How Microsoft Edge on Chromium Will Change the Windows 10 Lite and S Mode Proposition
Unravelling years of legacy code in Windows has been an ongoing mission at Microsoft. First, we had MinWin, then OneCore, and now Windows Core OS (WCOS). But ultimately for end users, this work will culminate in a new OS for mobile devices. Codenamed Santorini, and sometimes referred to as Windows Lite, it is built on top of WCOS and it is a truly stripped back OS designed for users that don’t need the full power of Windows. As Microsoft’s answer to Chrome OS, Windows Lite will run UWP and PWA apps, and updates will be installed in an offline-mirrored partition so that there is no waiting when you reboot.
Windows 10 in S Mode is an interim solution that has some of the benefits of Windows Lite. S Mode provides first line workers and the education sector with a secure OS and performance that lasts because it is restricted to apps from the Microsoft Store. Windows Lite and S Mode both prevent the installation of malicious win32 code from the Internet by locking down the OS to a curated app store, which significantly reduces the likelihood of devices being compromised. Store apps are isolated from each other and the operating system and the Store provides a clean mechanism for installation and removal. You can find out more about Windows 10 in S Mode here.
Edge is the Achilles Heel of S Mode
Microsoft has been pushing S Mode as a specialist appliance OS suitable for specific categories of users, like front-line workers. But S Mode is restricted to Microsoft Edge so users cannot install their browser of choice, leaving them with a broken experience. Edge isn’t compatible with all websites, some don’t render correctly, and it performs poorly with others. The situation has improved since the addition of WebM support but site compatibility and performance are still an issue.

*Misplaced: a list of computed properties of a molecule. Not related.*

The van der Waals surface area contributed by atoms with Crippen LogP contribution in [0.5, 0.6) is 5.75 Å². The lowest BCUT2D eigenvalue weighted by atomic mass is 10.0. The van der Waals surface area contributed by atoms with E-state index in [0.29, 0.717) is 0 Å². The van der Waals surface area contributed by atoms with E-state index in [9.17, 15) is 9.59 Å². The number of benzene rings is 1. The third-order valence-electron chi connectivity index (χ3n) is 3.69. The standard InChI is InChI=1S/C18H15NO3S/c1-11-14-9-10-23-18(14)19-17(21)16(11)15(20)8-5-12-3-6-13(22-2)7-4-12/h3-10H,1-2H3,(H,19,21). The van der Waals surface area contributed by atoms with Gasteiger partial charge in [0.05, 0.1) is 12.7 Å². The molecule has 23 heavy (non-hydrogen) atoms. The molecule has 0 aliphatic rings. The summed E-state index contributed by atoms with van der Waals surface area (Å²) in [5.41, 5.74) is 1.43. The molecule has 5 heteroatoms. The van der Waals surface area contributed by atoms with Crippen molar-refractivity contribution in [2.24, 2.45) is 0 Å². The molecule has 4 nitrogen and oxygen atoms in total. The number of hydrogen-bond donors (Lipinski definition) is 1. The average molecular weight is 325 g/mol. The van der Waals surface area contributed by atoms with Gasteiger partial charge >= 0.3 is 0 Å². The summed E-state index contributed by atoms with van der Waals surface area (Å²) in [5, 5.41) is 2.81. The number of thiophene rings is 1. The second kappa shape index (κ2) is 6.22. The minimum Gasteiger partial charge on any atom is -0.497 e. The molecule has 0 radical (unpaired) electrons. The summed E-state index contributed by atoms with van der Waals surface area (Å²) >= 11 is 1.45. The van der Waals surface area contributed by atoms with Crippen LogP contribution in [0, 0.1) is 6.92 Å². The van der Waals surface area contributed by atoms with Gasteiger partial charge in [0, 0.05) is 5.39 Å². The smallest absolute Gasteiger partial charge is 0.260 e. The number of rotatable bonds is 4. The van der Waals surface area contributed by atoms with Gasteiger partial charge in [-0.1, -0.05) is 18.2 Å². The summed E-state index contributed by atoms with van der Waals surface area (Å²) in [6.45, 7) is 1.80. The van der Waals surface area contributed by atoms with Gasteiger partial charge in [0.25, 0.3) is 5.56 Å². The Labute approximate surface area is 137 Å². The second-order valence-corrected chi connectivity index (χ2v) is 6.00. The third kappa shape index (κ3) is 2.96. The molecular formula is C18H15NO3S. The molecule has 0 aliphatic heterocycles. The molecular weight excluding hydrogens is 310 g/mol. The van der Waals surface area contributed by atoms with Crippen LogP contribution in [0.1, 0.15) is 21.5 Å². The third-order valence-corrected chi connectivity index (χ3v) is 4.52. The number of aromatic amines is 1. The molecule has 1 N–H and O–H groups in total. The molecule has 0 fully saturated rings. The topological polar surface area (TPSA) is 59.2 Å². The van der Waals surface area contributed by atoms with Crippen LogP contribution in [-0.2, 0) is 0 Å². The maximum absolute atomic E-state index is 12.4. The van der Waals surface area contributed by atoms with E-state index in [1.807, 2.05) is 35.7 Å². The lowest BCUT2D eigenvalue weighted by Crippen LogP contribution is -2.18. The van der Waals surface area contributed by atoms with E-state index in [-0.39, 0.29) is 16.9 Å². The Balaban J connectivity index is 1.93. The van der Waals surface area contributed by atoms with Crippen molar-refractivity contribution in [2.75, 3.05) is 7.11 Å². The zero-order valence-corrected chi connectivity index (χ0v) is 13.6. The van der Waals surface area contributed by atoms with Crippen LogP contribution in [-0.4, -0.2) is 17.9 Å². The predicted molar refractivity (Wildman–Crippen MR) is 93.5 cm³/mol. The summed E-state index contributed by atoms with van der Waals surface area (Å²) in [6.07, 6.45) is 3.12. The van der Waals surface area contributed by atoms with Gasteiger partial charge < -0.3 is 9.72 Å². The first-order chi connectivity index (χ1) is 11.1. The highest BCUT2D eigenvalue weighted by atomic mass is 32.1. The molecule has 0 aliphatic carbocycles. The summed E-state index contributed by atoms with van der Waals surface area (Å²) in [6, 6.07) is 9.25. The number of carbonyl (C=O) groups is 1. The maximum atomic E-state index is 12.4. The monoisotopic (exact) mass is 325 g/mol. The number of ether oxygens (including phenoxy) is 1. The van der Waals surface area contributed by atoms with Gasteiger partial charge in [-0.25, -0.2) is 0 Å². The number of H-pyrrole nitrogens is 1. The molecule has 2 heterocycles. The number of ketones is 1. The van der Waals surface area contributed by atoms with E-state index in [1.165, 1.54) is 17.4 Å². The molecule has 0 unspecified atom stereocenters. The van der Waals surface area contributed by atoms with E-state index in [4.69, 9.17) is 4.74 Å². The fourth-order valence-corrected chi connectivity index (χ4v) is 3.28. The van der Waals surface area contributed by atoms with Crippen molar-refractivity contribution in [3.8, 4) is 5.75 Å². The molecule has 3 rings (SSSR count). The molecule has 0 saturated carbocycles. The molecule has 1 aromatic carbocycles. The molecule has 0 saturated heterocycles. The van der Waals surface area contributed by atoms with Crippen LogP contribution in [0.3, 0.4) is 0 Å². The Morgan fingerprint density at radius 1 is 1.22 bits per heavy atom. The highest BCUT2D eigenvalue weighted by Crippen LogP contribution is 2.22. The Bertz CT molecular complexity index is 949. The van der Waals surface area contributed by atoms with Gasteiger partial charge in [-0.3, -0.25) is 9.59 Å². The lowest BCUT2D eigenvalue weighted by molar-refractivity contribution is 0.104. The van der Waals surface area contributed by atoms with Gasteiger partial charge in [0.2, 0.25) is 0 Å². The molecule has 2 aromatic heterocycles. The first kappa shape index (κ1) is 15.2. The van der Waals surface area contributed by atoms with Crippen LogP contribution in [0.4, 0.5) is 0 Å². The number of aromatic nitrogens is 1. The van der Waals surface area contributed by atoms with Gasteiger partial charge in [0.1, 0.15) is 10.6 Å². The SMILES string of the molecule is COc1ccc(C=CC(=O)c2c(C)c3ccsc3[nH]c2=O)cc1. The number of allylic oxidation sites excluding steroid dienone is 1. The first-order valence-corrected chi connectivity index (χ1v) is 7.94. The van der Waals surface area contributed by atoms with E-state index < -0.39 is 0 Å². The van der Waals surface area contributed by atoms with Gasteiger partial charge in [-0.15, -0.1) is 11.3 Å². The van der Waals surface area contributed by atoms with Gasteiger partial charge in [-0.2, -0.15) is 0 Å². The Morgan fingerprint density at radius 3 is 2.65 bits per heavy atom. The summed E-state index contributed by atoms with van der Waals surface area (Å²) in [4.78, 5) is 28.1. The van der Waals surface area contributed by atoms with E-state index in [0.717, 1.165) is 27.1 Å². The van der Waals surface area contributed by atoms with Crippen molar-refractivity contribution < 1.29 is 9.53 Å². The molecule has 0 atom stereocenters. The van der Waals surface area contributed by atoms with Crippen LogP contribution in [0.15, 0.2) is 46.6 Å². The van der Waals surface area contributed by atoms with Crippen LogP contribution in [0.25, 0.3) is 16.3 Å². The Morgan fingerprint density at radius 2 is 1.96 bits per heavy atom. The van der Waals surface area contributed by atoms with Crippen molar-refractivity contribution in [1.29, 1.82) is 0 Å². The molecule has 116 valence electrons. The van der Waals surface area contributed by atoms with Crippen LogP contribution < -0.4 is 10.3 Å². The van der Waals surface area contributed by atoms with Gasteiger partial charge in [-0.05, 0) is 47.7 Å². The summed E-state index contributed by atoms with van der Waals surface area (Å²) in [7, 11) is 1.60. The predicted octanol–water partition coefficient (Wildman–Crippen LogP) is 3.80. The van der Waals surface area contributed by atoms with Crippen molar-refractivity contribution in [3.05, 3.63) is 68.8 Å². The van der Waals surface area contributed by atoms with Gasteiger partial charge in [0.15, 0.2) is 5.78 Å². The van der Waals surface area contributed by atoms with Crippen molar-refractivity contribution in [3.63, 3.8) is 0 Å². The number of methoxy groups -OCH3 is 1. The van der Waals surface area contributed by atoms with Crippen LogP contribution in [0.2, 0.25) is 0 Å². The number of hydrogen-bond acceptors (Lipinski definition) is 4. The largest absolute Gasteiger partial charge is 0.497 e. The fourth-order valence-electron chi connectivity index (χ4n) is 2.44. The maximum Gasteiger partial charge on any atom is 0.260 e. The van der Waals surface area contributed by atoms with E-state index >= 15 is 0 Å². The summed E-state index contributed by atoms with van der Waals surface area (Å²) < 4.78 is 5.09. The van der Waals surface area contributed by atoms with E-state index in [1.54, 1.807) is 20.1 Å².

Say Goodbye to Traditional PC Lifecycle Management
Traditional IT tools, including Microsoft SCCM, Ghost Solution Suite, and KACE, often require considerable custom configurations by T3 technicians (an expensive and often elusive IT resource) to enable management of a hybrid onsite + remote workforce. In many cases, even with the best resources, organizations are finding that these on-premise tools simply cannot support remote endpoints consistently and reliably due to infrastructure limitations.
If Microsoft is serious about S Mode and Windows Lite, it needs a browser that is broadly compatible and performant. In Windows 10, when things don’t work, you can download Google Chrome. But S Mode users don’t have that option. Edge isn’t bad in its current form, but it is hard to recommend an OS where it is the only available browser. According to Microsoft, 60% of users stay in S Mode but the inability to use Google Chrome, or other browsers, will be a primary reason why many switch to full Windows 10.
Microsoft’s new Edge browser ditches EdgeHTML in favor of Chromium and is win32 code, so it isn’t a fact that it will run in Windows Lite. But I believe Microsoft will find a way to make that happen or create a version specifically for Windows Lite. As it stands, Microsoft is looking at how to bring win32 apps to Windows Lite, including local and remote emulation, and native support.
A First-Class Web Experience in Windows
Not everyone is happy about Microsoft’s shift to Chromium, but it will bring broader compatibility with the web, which is important on devices where there are no alternatives. Developers test against Chrome and that’s why it is the most compatible of all the major browsers. Chromium-based Edge will bring other advantages too. It will ensure that PWAs run as first-class citizens on Windows. And that will be important in the mobile space as more developers embrace PWAs to get their code running cross-platform.